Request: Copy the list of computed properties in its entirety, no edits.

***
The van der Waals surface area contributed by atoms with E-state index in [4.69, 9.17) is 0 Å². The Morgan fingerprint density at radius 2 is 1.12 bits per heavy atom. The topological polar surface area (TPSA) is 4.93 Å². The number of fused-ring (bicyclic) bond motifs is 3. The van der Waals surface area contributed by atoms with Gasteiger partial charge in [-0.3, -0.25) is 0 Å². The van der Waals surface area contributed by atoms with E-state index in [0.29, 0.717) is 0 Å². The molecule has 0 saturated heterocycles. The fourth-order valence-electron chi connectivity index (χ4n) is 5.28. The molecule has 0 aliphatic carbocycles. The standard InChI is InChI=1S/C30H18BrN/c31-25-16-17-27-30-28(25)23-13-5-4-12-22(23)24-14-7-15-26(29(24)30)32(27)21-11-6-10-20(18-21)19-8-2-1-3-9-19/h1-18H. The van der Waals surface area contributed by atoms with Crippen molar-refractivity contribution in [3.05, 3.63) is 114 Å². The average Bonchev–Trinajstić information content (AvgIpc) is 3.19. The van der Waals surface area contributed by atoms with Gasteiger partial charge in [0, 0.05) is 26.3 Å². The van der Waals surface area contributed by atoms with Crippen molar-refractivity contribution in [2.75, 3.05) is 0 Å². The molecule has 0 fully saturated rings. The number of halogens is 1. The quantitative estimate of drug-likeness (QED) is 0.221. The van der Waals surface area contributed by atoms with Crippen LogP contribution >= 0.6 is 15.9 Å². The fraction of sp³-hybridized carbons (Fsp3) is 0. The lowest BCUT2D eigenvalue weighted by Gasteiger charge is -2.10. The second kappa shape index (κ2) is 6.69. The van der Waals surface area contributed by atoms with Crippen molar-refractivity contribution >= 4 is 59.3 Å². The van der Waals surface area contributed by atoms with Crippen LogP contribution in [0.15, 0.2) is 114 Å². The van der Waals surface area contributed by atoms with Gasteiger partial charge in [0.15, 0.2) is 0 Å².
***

The van der Waals surface area contributed by atoms with E-state index in [4.69, 9.17) is 0 Å². The Morgan fingerprint density at radius 2 is 1.12 bits per heavy atom. The topological polar surface area (TPSA) is 4.93 Å². The number of fused-ring (bicyclic) bond motifs is 3. The van der Waals surface area contributed by atoms with Gasteiger partial charge in [-0.3, -0.25) is 0 Å². The van der Waals surface area contributed by atoms with E-state index in [0.29, 0.717) is 0 Å². The molecule has 0 saturated heterocycles. The fourth-order valence-electron chi connectivity index (χ4n) is 5.28. The molecule has 0 aliphatic carbocycles. The standard InChI is InChI=1S/C30H18BrN/c31-25-16-17-27-30-28(25)23-13-5-4-12-22(23)24-14-7-15-26(29(24)30)32(27)21-11-6-10-20(18-21)19-8-2-1-3-9-19/h1-18H. The van der Waals surface area contributed by atoms with Crippen molar-refractivity contribution in [3.05, 3.63) is 114 Å². The average Bonchev–Trinajstić information content (AvgIpc) is 3.19. The van der Waals surface area contributed by atoms with Gasteiger partial charge in [0, 0.05) is 26.3 Å². The van der Waals surface area contributed by atoms with Crippen molar-refractivity contribution in [2.75, 3.05) is 0 Å². The molecule has 0 fully saturated rings. The number of halogens is 1. The quantitative estimate of drug-likeness (QED) is 0.221. The van der Waals surface area contributed by atoms with Crippen LogP contribution >= 0.6 is 15.9 Å². The fraction of sp³-hybridized carbons (Fsp3) is 0. The lowest BCUT2D eigenvalue weighted by Gasteiger charge is -2.10. The second kappa shape index (κ2) is 6.69. The van der Waals surface area contributed by atoms with Crippen molar-refractivity contribution >= 4 is 59.3 Å². The van der Waals surface area contributed by atoms with Crippen LogP contribution in [0.15, 0.2) is 114 Å². The van der Waals surface area contributed by atoms with Gasteiger partial charge in [0.15, 0.2) is 0 Å².